NEW YORK (CBSNewYork) — A new report released by a transit union claims that Mayor Michael Bloomberg’s city school bus plan will actually cost taxpayers millions of dollars while jeopardizing students’ safety.
The study by Peter Donohue of San Francisco’s PBI Associates for the Amalgamated Transit Union said changes to the school bus service contracts will increase costs between $60 million and $239 million and not save the $20 million to $40 million as the mayor claims.
Donohue said part of the estimated net loss included the cost of unemployment and food stamps that would be given to those who would lose their jobs under a change of contracts, 1010 WINS’ Gary Baumgarten reported.
“Roughly a total cost of about $370 million additional in the first three years of this proposal,” Donohue told Baumgarten.
“Mayor Bloomberg is intentionally misleading New Yorkers to believe his school bus plan will save the city millions, while falsely blaming school bus workers for rising costs and threatening the safety of students,” ATU International President Larry Hanley said.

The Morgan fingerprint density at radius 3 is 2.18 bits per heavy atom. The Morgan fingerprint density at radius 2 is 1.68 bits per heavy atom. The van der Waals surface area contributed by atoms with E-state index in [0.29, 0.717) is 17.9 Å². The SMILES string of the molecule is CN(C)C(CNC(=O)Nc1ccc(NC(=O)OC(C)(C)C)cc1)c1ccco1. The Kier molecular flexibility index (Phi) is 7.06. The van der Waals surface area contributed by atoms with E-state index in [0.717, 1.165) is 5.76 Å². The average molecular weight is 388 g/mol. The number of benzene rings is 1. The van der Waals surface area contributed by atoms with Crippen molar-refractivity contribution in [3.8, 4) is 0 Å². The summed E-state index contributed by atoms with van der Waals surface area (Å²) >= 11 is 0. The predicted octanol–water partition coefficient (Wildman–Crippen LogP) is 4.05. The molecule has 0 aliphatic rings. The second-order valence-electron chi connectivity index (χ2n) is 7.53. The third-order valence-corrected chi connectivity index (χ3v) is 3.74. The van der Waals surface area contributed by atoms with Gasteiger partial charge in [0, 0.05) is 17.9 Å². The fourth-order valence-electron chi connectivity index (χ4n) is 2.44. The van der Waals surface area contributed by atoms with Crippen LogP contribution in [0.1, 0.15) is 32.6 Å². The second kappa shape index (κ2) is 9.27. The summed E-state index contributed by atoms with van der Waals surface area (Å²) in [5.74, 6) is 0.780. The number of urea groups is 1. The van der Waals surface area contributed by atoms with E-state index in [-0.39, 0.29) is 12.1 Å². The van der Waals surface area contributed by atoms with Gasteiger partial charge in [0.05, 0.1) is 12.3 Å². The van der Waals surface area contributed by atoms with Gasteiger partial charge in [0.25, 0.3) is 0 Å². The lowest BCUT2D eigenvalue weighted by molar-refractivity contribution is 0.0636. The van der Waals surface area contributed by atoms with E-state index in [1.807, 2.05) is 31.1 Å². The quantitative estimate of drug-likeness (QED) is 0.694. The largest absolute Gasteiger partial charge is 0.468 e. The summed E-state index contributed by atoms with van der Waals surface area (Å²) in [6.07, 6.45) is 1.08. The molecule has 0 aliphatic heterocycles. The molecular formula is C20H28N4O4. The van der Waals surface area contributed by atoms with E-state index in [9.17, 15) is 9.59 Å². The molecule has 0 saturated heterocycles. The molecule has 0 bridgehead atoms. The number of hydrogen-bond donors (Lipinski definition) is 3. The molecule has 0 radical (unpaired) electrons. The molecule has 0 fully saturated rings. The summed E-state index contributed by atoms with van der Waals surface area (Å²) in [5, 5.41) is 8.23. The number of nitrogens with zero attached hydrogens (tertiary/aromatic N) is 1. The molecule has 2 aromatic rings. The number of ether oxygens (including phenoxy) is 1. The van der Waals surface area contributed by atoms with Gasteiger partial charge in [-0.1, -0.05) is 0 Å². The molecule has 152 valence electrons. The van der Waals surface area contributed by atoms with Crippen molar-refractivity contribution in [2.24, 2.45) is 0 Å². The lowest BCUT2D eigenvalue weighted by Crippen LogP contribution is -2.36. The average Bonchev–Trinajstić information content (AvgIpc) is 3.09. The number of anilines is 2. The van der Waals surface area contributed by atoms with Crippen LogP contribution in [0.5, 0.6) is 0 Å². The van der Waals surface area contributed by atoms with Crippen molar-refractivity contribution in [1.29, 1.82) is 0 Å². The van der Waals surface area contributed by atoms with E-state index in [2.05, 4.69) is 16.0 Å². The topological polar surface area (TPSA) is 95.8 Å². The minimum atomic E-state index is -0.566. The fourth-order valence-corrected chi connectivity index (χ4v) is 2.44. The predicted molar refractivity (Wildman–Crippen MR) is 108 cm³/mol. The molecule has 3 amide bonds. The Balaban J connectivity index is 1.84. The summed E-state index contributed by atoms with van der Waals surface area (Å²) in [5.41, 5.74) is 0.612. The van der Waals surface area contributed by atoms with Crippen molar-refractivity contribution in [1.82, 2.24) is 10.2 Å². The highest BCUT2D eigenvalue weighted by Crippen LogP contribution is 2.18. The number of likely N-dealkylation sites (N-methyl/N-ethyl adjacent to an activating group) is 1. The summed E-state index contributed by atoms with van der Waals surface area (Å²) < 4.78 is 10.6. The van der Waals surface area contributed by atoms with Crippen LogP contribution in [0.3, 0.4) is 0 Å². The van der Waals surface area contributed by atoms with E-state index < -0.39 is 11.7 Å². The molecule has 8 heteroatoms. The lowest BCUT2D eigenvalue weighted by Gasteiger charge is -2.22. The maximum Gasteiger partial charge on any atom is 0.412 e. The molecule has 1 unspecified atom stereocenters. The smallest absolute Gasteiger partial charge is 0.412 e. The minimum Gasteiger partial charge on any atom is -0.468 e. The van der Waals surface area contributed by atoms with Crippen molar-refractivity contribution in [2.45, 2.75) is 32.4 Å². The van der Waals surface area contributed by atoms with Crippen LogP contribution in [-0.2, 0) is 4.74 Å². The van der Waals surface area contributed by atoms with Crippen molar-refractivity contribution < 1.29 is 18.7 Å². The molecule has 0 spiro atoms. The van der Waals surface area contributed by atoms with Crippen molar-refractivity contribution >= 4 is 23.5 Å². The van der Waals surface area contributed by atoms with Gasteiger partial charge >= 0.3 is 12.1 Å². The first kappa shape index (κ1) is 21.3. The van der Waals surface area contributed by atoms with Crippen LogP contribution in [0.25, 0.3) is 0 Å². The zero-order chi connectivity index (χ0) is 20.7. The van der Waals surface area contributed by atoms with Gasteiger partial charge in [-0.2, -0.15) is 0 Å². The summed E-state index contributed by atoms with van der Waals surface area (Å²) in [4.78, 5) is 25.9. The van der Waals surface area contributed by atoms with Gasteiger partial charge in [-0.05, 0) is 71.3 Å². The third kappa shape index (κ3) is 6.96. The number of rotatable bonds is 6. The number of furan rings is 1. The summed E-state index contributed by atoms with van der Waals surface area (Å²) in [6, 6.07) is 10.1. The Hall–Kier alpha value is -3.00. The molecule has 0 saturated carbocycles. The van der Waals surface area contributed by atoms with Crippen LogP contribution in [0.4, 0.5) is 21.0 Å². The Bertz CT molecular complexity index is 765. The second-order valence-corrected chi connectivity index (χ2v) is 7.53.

The report documents that the departure of experienced school bus workers for new, inexperienced hires would increase the city’s liabilities, small claims and insurance premiums. It would also lead to an increase in worker turnover leading to higher administrative overhead costs, according to the report.
Donohue did concede that it is time to review the contracts. The last time they were reviewed was in the 1970s, Baumgarten reported.
The New York City Board Of Education released a statement regarding the contracts, calling the transit union’s report erroneous.
“The last time bus routes were bid out was around the time the Walkman was invented in the 1970s — and the resulting monopolies over those routes drove city busing costs to the highest of any city in the nation…The budget with these savings has been validated by the Independent Budget Office, and this is nothing more than an attempt to distort reality,” the BOE said.
This will all fall into the lap of incoming Mayor Bill de Blasio, Baumgarten reported. His spokesperson said he has not yet reviewed the contracts.
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